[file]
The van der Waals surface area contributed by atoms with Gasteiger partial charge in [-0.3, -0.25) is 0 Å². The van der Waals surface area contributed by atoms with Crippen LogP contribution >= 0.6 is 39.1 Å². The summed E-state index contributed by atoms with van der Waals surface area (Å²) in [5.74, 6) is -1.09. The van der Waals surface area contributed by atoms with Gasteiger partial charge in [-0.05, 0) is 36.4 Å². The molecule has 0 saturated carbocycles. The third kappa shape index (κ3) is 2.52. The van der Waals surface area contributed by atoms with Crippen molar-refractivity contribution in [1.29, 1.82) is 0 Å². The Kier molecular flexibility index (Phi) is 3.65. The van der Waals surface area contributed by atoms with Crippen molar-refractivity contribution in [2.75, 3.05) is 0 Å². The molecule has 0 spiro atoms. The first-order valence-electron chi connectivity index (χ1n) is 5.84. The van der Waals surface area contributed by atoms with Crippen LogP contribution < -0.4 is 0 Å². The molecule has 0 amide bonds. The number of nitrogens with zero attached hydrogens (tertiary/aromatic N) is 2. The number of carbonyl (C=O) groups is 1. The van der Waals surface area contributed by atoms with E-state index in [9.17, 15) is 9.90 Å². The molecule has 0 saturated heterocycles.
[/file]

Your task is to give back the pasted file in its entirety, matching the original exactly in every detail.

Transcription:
The van der Waals surface area contributed by atoms with Gasteiger partial charge in [-0.3, -0.25) is 0 Å². The van der Waals surface area contributed by atoms with Crippen LogP contribution >= 0.6 is 39.1 Å². The summed E-state index contributed by atoms with van der Waals surface area (Å²) in [5.74, 6) is -1.09. The van der Waals surface area contributed by atoms with Gasteiger partial charge in [-0.05, 0) is 36.4 Å². The molecule has 0 saturated carbocycles. The third kappa shape index (κ3) is 2.52. The van der Waals surface area contributed by atoms with Crippen molar-refractivity contribution in [1.29, 1.82) is 0 Å². The Kier molecular flexibility index (Phi) is 3.65. The van der Waals surface area contributed by atoms with Crippen molar-refractivity contribution in [2.75, 3.05) is 0 Å². The molecule has 0 spiro atoms. The first-order valence-electron chi connectivity index (χ1n) is 5.84. The van der Waals surface area contributed by atoms with Crippen LogP contribution < -0.4 is 0 Å². The molecule has 0 amide bonds. The number of nitrogens with zero attached hydrogens (tertiary/aromatic N) is 2. The number of carbonyl (C=O) groups is 1. The van der Waals surface area contributed by atoms with E-state index in [9.17, 15) is 9.90 Å². The molecule has 0 saturated heterocycles.